OK, so you’ve been blown away by what a man can do, right? But you know what kind of man it takes to to do something like this? Someone committed. Or someone that perhaps ought to be committed.

Coral Castle

Coral CastleThat’s a life-size cutout of Ed above, all 5′ of him, standing in his bedroom. Ed was jilted by his 16-year-old bride to be, inspiring some of the visitors in my group to grumble, “That bitch!” until they saw this room. Suddenly her decision made sense. Fantastic sculptor, not so much an interior designer. Ed’s writings on domestic issues and politics, available at the gift shop, are likely to reaffirm your feelings about the man after seeing this room.

Coral Castle

We continued on into the swamp to Everglades Alligator Farm where $23 gets you admission to a small zoo and an airboat ride. I do not recommend this particular attraction. The airboat ride was perhaps 15 minutes long and didn’t really get you out there where you get a real feel for the swamp. There are plenty of other airboat tours with longer rides, and alligator farms with more to look at. So enjoy these photos, but go somewhere else if you’re in the neighborhood.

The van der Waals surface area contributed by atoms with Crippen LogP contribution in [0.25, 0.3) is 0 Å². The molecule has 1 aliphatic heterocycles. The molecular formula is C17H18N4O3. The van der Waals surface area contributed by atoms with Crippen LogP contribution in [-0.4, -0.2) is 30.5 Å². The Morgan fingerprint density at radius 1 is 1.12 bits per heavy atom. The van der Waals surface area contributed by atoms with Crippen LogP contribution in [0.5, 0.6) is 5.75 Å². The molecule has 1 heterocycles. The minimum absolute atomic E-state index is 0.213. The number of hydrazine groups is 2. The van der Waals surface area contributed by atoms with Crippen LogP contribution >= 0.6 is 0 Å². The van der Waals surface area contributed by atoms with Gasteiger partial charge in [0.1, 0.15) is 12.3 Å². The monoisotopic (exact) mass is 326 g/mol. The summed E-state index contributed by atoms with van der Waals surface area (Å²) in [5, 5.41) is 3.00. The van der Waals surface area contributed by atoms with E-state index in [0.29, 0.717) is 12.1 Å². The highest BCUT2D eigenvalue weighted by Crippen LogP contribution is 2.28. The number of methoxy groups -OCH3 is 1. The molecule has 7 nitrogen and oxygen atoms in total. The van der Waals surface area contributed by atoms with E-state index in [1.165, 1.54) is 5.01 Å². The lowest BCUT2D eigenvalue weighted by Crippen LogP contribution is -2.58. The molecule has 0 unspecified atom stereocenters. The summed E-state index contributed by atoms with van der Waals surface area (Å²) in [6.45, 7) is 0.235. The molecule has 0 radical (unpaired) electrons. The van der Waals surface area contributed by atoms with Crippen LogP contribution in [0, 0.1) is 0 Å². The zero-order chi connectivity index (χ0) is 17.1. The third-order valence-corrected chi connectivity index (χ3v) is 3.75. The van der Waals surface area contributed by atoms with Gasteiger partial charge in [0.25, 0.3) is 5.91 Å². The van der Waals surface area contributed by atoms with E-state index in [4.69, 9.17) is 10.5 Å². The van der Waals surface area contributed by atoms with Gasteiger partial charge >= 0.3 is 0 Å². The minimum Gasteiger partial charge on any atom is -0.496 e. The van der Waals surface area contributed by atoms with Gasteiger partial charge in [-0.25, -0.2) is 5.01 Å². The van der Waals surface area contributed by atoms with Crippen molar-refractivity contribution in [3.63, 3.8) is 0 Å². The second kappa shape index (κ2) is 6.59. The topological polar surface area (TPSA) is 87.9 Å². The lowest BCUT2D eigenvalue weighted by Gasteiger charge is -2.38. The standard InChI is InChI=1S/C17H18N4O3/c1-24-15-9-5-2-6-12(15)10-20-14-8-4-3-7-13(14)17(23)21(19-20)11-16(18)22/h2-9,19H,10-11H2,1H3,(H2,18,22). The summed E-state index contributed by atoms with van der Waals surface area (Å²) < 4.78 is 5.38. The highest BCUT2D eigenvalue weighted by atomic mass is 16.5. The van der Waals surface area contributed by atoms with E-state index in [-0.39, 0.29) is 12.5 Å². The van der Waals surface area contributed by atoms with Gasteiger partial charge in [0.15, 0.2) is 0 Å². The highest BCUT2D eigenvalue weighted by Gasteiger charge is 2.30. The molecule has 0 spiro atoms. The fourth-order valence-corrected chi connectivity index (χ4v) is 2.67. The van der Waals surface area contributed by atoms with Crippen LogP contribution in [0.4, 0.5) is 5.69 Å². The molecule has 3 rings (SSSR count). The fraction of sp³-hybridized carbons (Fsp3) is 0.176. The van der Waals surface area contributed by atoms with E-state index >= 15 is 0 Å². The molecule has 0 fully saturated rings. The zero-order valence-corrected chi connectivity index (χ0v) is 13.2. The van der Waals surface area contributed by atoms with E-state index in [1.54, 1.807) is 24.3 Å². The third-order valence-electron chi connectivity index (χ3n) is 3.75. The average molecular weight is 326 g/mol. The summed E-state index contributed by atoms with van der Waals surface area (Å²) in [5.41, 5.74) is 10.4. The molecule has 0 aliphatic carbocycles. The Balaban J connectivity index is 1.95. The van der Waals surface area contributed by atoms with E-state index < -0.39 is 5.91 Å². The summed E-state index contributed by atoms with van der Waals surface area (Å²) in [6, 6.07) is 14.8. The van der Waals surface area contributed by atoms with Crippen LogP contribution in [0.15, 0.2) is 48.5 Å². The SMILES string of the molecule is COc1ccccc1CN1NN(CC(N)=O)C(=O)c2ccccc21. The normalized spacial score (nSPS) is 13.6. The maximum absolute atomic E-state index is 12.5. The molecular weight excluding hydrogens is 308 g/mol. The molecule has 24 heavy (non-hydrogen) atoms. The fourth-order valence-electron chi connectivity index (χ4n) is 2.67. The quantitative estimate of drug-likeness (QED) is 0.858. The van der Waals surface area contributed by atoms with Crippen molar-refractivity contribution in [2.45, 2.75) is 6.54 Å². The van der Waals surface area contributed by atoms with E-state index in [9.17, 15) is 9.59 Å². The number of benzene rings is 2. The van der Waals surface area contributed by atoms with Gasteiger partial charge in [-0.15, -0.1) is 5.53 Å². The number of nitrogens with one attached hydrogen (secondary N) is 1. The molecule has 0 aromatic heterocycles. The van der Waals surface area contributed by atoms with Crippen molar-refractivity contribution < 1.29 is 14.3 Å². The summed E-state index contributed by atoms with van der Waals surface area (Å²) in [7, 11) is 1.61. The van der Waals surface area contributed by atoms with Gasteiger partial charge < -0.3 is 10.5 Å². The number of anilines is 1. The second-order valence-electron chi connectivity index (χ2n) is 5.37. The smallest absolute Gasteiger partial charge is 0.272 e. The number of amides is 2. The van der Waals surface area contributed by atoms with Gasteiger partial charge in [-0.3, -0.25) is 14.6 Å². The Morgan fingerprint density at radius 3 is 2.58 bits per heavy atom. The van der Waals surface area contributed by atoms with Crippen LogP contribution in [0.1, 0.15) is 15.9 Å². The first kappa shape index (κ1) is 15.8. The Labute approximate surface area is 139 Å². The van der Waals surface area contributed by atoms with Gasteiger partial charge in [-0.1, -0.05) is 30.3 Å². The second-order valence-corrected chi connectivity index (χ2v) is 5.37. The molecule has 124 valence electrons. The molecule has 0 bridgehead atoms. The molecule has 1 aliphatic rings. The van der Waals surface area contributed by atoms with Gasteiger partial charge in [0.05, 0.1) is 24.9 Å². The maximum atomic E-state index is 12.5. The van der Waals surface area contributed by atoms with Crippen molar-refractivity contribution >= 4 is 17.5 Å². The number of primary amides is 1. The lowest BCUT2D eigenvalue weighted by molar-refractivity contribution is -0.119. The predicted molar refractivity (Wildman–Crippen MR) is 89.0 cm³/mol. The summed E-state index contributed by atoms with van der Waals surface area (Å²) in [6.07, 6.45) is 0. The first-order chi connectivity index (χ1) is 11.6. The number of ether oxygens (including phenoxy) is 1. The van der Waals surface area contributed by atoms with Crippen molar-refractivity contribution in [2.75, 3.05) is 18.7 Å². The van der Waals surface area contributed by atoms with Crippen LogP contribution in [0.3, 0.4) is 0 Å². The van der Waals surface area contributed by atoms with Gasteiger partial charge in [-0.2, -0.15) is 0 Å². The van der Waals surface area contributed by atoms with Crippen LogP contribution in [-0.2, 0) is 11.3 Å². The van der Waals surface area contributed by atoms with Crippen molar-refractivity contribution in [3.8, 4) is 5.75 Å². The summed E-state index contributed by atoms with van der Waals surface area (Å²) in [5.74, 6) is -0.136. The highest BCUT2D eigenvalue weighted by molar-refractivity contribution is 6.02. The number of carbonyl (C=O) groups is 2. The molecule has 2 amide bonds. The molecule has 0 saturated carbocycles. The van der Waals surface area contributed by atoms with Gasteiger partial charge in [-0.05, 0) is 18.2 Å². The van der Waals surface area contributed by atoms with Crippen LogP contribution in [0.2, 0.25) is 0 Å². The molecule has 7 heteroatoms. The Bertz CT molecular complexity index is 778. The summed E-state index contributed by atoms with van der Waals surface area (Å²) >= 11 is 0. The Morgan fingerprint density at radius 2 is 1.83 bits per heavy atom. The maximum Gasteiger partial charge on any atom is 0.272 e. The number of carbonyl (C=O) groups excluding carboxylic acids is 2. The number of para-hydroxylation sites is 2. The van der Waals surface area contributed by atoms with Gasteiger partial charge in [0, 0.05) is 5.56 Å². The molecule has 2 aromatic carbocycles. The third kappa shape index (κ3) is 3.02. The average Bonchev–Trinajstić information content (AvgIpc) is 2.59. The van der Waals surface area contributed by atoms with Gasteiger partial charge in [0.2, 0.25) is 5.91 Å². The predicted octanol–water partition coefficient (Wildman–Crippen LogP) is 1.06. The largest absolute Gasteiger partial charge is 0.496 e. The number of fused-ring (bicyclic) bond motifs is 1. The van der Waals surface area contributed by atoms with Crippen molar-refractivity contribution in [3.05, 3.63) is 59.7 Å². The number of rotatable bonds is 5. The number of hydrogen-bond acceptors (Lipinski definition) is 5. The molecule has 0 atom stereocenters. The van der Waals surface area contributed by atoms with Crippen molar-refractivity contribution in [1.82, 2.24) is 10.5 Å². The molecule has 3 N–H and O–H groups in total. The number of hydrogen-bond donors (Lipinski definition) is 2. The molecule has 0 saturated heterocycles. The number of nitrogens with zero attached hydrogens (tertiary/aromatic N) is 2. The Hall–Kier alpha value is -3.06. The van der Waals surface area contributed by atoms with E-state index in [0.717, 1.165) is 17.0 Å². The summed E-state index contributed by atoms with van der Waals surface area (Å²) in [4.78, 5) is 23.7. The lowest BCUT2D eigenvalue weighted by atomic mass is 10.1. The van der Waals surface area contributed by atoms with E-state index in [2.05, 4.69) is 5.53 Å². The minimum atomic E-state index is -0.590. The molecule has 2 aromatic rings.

The farm has alligators big and small, foreign and domestic.

Everglades Alligator Farm

Everglades Alligator Farm

Everglades Alligator FarmA bird caught a fish in the canal directly across from us while we waited to board the airboat. He swallowed it whole, head first.

Everglades Alligator Farm
Then we boarded the airboat with about 20 people on board, plus the driver. He told us a bit about what we would do and see, then slowly piloted us down a channel. On the way out of the neighborhood, we saw a couple of smaller gators before we rounded the bend and sped out into the nothing.


That’s pretty much what it looks like from Miami to Tampa – tall grass in a few inches of water dotted by the occasional island of trees.